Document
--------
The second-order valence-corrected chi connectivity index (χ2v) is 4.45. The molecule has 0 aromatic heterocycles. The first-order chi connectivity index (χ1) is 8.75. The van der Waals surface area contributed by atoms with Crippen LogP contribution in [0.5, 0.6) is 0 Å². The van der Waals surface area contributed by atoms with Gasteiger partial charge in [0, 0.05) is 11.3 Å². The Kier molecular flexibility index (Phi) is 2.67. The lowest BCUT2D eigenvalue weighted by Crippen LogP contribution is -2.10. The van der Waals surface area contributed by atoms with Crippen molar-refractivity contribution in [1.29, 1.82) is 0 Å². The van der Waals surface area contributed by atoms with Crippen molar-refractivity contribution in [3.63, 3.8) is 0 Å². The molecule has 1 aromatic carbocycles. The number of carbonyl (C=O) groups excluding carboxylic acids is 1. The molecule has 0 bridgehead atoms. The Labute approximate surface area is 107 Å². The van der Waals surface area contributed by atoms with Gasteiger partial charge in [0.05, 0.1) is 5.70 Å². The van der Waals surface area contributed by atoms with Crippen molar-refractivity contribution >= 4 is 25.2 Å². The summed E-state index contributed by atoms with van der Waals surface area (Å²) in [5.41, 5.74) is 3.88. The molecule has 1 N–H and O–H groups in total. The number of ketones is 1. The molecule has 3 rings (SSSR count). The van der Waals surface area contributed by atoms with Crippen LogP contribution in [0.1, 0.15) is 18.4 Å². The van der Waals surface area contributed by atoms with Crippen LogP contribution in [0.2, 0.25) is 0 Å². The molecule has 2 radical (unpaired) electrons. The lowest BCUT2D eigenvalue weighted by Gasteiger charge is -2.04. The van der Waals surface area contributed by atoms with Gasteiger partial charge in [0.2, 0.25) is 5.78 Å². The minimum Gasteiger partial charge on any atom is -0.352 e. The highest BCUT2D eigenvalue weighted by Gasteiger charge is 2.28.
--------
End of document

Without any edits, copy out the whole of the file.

The second-order valence-corrected chi connectivity index (χ2v) is 4.45. The molecule has 0 aromatic heterocycles. The first-order chi connectivity index (χ1) is 8.75. The van der Waals surface area contributed by atoms with Crippen LogP contribution in [0.5, 0.6) is 0 Å². The van der Waals surface area contributed by atoms with Gasteiger partial charge in [0, 0.05) is 11.3 Å². The Kier molecular flexibility index (Phi) is 2.67. The lowest BCUT2D eigenvalue weighted by Crippen LogP contribution is -2.10. The van der Waals surface area contributed by atoms with Crippen molar-refractivity contribution in [1.29, 1.82) is 0 Å². The van der Waals surface area contributed by atoms with Crippen molar-refractivity contribution in [3.63, 3.8) is 0 Å². The molecule has 1 aromatic carbocycles. The number of carbonyl (C=O) groups excluding carboxylic acids is 1. The molecule has 0 bridgehead atoms. The Labute approximate surface area is 107 Å². The van der Waals surface area contributed by atoms with Gasteiger partial charge in [0.05, 0.1) is 5.70 Å². The van der Waals surface area contributed by atoms with Crippen molar-refractivity contribution >= 4 is 25.2 Å². The summed E-state index contributed by atoms with van der Waals surface area (Å²) in [5.41, 5.74) is 3.88. The molecule has 1 N–H and O–H groups in total. The number of ketones is 1. The molecule has 3 rings (SSSR count). The van der Waals surface area contributed by atoms with Crippen LogP contribution in [0.1, 0.15) is 18.4 Å². The van der Waals surface area contributed by atoms with Crippen LogP contribution in [0.2, 0.25) is 0 Å². The molecule has 2 radical (unpaired) electrons. The lowest BCUT2D eigenvalue weighted by Gasteiger charge is -2.04. The van der Waals surface area contributed by atoms with Gasteiger partial charge in [0.2, 0.25) is 5.78 Å². The minimum Gasteiger partial charge on any atom is -0.352 e. The highest BCUT2D eigenvalue weighted by Gasteiger charge is 2.28.